When we were on the second or third slide, with me speaking, her translating, and then eventually the person in the back changing the slide, suddenly I noticed a woman, sitting near the front on the same side where the interpreter and I were standing, gasp and lift her legs into the air and something run past her. I thought it would be a cockroach, but much to my horror, it was a mouse. Coming right for us! Then the mouse realized people were in front of it and ran to the side under a bookcase. I was relieved and thought we were out of trouble, but alas, I was overly optimistic. A few seconds later the mouse reappeared and was about to run over Ann’s foot (the interpreter) so I stomped my foot to scare it away and touched her arm and pointed down to show her the mouse. I had visions of it running over her foot and her screaming and fainting. Or that the same thing would happen to me! ( Intellectually I am not afraid of mice, but I think I would be very upset if I had to touch a live one or it ran over my foot.) She was calm, though, and the mouse continued to run in and out of the room during the remainder of the presentation. People noticed it but didn’t seem to be horrified, so I stopped worrying about a mass panic and focused on keeping myself out of its path. It was later joined by another mouse, I’m told, though also happy to report I didn’t see the pair together. Also at one point May took a small box and chased it around trying to catch it in the box, a tactic I thought unlikely to meet with any success.

The mouse was running back and forth along the wall below the map.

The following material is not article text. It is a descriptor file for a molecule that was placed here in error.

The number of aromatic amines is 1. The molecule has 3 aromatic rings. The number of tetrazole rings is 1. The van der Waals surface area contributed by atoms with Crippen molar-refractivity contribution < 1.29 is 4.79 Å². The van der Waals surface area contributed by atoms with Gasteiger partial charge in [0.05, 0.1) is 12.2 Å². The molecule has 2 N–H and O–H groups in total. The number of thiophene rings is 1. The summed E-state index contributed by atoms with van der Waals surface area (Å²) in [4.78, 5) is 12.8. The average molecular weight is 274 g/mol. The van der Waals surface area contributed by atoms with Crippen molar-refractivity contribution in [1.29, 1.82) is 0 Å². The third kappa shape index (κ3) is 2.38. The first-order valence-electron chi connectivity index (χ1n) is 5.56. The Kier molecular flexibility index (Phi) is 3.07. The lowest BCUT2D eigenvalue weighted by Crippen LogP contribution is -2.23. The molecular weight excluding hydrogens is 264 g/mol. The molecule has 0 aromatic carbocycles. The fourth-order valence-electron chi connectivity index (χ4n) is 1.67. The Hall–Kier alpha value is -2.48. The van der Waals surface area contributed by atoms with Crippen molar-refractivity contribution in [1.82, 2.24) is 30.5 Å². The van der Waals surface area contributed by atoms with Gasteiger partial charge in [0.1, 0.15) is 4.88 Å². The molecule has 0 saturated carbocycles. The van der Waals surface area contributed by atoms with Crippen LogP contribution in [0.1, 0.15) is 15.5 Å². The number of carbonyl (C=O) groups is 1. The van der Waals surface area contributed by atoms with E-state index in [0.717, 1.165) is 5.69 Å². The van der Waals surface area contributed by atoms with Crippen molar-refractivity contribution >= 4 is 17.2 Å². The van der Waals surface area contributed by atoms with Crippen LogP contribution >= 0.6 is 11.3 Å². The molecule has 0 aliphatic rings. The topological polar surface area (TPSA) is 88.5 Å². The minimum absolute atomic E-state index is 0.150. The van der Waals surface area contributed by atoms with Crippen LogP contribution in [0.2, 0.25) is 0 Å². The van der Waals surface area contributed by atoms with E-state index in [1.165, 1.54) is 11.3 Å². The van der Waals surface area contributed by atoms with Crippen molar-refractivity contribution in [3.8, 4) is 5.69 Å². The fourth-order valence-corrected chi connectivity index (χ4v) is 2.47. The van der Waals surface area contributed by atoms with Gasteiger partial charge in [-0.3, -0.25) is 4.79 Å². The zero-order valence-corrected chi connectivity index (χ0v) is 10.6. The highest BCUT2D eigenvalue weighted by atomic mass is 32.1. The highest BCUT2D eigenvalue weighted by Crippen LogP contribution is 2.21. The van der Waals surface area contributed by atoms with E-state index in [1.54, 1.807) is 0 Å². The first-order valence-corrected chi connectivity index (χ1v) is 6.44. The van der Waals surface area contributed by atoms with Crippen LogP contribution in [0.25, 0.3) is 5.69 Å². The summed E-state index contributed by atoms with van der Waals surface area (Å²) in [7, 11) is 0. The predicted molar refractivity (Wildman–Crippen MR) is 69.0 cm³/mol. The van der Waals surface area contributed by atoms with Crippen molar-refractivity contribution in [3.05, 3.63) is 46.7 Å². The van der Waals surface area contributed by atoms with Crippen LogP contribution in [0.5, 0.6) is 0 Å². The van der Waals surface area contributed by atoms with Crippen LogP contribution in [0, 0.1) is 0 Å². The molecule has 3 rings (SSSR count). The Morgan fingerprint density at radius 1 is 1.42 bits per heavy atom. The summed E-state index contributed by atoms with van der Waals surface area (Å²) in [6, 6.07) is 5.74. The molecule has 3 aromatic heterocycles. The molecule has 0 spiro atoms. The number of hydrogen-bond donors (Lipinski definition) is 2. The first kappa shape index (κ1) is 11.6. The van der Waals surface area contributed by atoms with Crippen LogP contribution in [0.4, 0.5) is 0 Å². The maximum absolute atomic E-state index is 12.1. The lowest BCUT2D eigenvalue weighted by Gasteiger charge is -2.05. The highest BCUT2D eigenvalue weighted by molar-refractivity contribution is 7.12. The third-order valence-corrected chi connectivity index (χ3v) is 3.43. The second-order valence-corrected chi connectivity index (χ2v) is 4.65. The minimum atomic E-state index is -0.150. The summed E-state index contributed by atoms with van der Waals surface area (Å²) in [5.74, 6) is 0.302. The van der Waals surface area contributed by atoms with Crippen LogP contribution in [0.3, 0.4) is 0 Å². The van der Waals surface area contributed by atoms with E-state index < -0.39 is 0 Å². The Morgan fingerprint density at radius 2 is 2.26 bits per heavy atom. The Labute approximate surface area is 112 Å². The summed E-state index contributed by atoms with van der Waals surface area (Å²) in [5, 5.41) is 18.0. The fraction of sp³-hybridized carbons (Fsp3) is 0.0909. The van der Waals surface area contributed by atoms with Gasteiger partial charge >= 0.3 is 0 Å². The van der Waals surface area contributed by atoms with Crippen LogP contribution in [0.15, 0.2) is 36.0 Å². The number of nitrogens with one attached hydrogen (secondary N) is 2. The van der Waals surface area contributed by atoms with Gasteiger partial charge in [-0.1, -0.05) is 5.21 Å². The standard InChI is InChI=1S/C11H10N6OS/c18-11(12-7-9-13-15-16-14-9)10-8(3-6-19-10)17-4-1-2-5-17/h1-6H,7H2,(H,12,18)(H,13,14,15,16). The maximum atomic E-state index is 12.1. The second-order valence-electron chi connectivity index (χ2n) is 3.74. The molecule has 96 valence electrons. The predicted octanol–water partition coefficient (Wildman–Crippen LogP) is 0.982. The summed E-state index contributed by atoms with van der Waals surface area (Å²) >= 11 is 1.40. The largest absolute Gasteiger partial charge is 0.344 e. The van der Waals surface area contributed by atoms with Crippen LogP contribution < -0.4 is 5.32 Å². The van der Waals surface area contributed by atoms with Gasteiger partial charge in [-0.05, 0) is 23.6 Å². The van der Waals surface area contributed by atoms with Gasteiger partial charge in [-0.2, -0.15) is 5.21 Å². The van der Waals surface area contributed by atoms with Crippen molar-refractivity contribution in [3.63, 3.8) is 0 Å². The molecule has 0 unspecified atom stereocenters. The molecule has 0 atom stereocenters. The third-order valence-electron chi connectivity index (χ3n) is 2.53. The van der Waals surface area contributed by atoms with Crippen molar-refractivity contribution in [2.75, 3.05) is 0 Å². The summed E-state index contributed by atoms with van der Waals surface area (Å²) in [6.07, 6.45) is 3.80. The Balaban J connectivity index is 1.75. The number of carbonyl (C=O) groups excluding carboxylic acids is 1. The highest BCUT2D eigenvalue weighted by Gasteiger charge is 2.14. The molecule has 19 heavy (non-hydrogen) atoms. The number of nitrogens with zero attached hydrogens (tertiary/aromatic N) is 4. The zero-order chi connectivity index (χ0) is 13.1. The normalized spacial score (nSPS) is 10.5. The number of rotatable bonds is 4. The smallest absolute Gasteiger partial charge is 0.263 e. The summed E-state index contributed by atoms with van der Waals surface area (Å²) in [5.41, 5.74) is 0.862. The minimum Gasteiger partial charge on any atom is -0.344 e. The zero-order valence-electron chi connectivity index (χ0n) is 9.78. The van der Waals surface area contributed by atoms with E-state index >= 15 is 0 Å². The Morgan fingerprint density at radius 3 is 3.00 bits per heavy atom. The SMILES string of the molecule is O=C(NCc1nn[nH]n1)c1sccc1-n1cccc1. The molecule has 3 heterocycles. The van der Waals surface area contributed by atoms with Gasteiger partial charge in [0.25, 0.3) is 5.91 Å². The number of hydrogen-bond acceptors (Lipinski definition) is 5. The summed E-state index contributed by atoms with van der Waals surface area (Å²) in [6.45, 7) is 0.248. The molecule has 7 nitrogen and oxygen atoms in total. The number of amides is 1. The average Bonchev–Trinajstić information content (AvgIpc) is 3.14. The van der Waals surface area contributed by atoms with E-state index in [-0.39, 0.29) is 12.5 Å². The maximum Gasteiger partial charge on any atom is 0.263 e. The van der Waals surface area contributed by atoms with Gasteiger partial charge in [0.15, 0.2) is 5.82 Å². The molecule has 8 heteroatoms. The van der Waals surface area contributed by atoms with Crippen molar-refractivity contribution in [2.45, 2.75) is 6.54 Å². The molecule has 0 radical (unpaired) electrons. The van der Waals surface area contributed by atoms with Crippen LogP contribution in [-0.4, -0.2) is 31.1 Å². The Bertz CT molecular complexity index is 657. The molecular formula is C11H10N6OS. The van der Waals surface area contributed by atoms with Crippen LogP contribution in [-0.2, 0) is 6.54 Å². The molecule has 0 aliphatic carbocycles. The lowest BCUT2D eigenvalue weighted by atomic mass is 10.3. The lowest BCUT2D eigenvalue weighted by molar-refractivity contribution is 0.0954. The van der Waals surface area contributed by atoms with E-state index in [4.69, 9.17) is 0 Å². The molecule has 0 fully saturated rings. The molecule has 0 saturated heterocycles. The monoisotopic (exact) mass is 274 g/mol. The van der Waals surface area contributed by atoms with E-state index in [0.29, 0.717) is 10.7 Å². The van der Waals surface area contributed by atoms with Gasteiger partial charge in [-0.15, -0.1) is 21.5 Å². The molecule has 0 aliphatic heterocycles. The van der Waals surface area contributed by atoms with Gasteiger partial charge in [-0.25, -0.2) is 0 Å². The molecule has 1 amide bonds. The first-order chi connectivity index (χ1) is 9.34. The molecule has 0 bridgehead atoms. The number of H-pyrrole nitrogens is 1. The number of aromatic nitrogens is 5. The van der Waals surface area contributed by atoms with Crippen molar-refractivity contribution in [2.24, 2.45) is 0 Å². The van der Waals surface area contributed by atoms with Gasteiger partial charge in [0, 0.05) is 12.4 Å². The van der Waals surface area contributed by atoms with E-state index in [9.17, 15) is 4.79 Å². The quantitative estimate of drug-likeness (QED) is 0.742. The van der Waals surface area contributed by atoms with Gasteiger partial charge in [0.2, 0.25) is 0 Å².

What with all the excitement and the late start, I did not talk as much during the presentation as I had planned and consequently only spoke for about 35 or 40 minutes instead of an hour. I asked for questions, not really expecting anyone much to say anything because Chinese people don’t ask questions. They just don’t. It would be like asking Americans to spit on the floor or eat fried chicken with a fork—it just isn’t done. Much to my surprise, after an admittedly slow start we had questions one after another for about 45 minutes, at which point I was again losing my voice. And they were thoughtful questions about the period, Hawthorne’s religious beliefs (about which I know nothing), transcendentalism, why Hawthorne liked women, whether he was a feminist, why he wrote those scary stories and the scientists were evil, and similar things. One woman apparently didn’t like Hawthorne and kept asking why I didn’t like Emerson better. You all would have been proud of me; I didn’t say “because Emerson is an idiot,” I said "because Hawthorne writes good stories and Emerson writes sermons and I prefer stories to sermons." During this time the mouse (mice?) continued to run around dodging various ineffective attempts to either capture or scare it.